A special Third Man Vault edition of the album will include the album on 180-gram marble vinyl and a 7-inch featuring early demo recordings of “Help Me Stranger” and “Somedays (I Don’t Feel Like Trying),” as well as a Raconteurs bandana designed by Keeler and an exclusive Raconteurs slip mat.

The Raconteurs Announce First New Album in 11 Years, “Help Us Stranger” Due Out June 21 via Third Man Reordings.

Listen to The Raconteurs' New Songs, "Sunday Driver" and "Now That You're Gone"

The band’s first new singles in over a decade are off an as-of-yet-untitled new album, The Raconteurs have shared two new songs (and accompanying music videos), “Sunday Driver” and “Now That You’re Gone,” off their as-of-yet-unnamed forthcoming album, due out in 2019 through Jack White’s Third Man Records.

The songs mark the first new music from the band in over a decade. Their last album, Consolers of the Lonely, came out in 2008. New music from the band was first teased back in October by Third Man, and today’s new tracks were previously made available in physical form to subscribers of the label’s Vault series as part of a special edition anniversary re-release of Consolers.

“We’re knee deep in the trenches of our first new album in a decade,” White is quoted as telling Mojo Magazine in a press release. “We have a vast amount of genre-pushing songs that bridge the gap between Detroit and Nashville rock and roll. The album sounds like a World War. It’s great to be co-writing songs with Brendan Benson again, the man is a song craftsman.”

“Sunday Driver” was directed by Steven Sebring – acclaimed photographer, filmmaker, inventor, and vanguard in artistic 3D imaging – and captured at the Sebring Revolution Media Lab in New York City.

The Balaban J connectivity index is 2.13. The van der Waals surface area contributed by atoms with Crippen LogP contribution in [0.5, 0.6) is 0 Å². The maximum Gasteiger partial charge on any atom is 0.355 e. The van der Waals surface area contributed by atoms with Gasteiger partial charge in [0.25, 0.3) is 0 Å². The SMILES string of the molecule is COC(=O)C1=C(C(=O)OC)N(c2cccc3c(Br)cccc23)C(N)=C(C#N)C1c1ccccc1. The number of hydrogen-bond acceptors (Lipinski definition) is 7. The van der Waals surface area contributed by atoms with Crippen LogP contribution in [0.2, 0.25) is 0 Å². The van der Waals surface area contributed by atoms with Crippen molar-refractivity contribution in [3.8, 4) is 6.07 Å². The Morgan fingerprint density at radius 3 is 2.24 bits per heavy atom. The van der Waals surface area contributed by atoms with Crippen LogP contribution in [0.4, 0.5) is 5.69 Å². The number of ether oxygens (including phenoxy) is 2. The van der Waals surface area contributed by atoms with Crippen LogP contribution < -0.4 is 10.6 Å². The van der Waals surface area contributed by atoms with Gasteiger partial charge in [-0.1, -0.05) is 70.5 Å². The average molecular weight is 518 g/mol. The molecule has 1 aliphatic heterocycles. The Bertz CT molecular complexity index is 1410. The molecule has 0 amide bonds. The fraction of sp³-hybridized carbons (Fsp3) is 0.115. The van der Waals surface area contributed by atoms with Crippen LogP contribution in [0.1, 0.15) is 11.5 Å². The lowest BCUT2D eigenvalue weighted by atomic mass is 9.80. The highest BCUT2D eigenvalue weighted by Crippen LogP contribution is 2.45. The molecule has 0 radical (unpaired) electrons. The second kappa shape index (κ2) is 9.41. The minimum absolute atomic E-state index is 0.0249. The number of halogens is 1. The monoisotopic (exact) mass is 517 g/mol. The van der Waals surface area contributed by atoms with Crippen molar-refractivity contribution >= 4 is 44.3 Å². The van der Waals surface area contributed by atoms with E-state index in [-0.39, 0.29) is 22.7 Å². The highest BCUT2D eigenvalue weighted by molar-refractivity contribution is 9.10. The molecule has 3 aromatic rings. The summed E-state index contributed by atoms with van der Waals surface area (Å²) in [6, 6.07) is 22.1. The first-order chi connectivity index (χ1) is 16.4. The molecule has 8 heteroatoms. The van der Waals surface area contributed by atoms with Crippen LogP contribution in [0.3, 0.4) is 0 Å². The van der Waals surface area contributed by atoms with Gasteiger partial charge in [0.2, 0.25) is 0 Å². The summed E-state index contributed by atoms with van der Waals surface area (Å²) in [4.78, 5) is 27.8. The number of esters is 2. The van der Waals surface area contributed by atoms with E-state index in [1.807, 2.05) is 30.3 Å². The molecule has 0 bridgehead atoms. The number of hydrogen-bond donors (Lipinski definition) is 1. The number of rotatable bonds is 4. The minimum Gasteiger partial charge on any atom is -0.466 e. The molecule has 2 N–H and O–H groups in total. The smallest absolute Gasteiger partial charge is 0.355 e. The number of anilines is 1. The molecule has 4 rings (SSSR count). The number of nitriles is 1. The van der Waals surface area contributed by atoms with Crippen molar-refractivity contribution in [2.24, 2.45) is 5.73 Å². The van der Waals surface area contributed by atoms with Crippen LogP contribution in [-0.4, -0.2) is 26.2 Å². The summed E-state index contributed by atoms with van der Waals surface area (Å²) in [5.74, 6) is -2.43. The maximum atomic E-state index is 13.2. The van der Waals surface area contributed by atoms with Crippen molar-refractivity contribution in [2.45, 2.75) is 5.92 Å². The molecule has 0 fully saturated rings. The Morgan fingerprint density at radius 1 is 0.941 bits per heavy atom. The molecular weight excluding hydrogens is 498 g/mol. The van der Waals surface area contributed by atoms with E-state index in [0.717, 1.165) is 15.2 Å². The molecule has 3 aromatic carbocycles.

Music video for “Sunday Driver” by The Raconteurs. New double A-side single also featuring “Now That You’re Gone”

“The video is a very rock and roll approach to the wide range of emotions a person goes through when dealing with a broken heart. Feelings of being weak, angry, vengeful and ultimately the strength to overcome and “crash” through it all. I had such a lovely time collaborating with such wonderful artists and people.”

Jack White

Jack White  has announced a new live concert film, Jack White: Kneeling at The Anthem D.C., along with an accompanying six-song live EP. The film and EP premiere September. 21st, .

The film documents White’s second sold-out night at The Anthem during his Boarding House Reach tour, and features a career-spanning set, with tracks from The White Stripes, his solo career and more. It was directed by Emmett Malloy, who directed the 2009 White Stripes documentary Under the Great White Northern Lights.

A six-song EP featuring performances from the same show will be released exclusively on Amazon Music on the same day as the film’s release. The tracklist can be found below. White will be continuing his world tour throughout the autumn.

Watch the trailer for Jack White: Kneeling at The Anthem D.C. Get a front row view to Jack White’s career-spanning concert at Washington, D.C.’s The Anthem flmed on May 30th, 2018 as part of his Boarding House Reach tour.

The film takes from White and his band’s second of two sold-out shows at The Anthem on May 30th, 2018, and also features footage from White’s travels around DC and his surprise lunchtime performance at DC’s Woodrow Wilson High School. A six-song live EP of highlights from that show will also be available via Amazon Music.

The Anthem show, was a 21-song affair that included nine-song encore, featured cuts from Reach, along with White’s earlier solo albums, plus tracks from his work with The White Stripes, The Raconteurs and The Dead Weather.

Third Man is happy to announce the contents of our 30th Vault package, our final offering of 2016. This time around we wanted to showcase something special from every one of Jack White’s wide berth of musical projects, as well as some really cool extras from a pretty special event that fans were able to catch a glimpse of during Sunday’s Anthony Bourdain Parts Unknown Nashville episode, but weren’t able to hear in full. We got so excited putting this package together we decided to break with tradition and offer 2 full LPs for the first time.

Live at Disgraceland: From Anthony Bourdain’s Parts Unknown LP